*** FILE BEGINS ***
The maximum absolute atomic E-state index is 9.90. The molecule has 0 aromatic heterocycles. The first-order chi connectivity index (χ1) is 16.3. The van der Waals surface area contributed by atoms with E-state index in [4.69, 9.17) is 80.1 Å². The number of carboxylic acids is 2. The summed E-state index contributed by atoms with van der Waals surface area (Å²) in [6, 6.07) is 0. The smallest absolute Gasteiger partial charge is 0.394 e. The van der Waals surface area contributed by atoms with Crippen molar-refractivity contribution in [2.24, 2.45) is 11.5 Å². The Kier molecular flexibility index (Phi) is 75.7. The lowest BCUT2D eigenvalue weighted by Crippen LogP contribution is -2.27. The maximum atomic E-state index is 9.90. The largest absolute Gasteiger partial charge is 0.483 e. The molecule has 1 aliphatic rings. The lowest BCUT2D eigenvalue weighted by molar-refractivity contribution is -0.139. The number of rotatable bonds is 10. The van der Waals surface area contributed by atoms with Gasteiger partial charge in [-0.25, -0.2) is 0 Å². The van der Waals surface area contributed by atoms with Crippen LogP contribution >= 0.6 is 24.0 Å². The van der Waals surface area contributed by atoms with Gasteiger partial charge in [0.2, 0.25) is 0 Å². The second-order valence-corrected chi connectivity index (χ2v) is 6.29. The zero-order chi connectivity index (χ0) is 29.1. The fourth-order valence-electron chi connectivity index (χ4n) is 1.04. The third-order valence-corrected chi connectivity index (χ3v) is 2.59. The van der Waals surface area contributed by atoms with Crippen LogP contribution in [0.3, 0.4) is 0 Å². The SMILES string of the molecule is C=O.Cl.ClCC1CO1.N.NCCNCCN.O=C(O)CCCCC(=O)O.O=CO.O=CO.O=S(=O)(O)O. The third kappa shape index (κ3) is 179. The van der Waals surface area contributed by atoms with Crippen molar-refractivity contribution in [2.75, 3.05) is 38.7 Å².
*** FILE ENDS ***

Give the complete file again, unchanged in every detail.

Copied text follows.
The maximum absolute atomic E-state index is 9.90. The molecule has 0 aromatic heterocycles. The first-order chi connectivity index (χ1) is 16.3. The van der Waals surface area contributed by atoms with E-state index in [4.69, 9.17) is 80.1 Å². The number of carboxylic acids is 2. The summed E-state index contributed by atoms with van der Waals surface area (Å²) in [6, 6.07) is 0. The smallest absolute Gasteiger partial charge is 0.394 e. The van der Waals surface area contributed by atoms with Crippen molar-refractivity contribution in [2.24, 2.45) is 11.5 Å². The Kier molecular flexibility index (Phi) is 75.7. The lowest BCUT2D eigenvalue weighted by Crippen LogP contribution is -2.27. The maximum atomic E-state index is 9.90. The largest absolute Gasteiger partial charge is 0.483 e. The molecule has 1 aliphatic rings. The lowest BCUT2D eigenvalue weighted by molar-refractivity contribution is -0.139. The number of rotatable bonds is 10. The van der Waals surface area contributed by atoms with Gasteiger partial charge in [-0.25, -0.2) is 0 Å². The van der Waals surface area contributed by atoms with Crippen LogP contribution >= 0.6 is 24.0 Å². The van der Waals surface area contributed by atoms with Gasteiger partial charge in [0.2, 0.25) is 0 Å². The second-order valence-corrected chi connectivity index (χ2v) is 6.29. The zero-order chi connectivity index (χ0) is 29.1. The fourth-order valence-electron chi connectivity index (χ4n) is 1.04. The third-order valence-corrected chi connectivity index (χ3v) is 2.59. The van der Waals surface area contributed by atoms with Crippen LogP contribution in [0.3, 0.4) is 0 Å². The SMILES string of the molecule is C=O.Cl.ClCC1CO1.N.NCCNCCN.O=C(O)CCCCC(=O)O.O=CO.O=CO.O=S(=O)(O)O. The third kappa shape index (κ3) is 179. The van der Waals surface area contributed by atoms with Crippen molar-refractivity contribution in [2.75, 3.05) is 38.7 Å².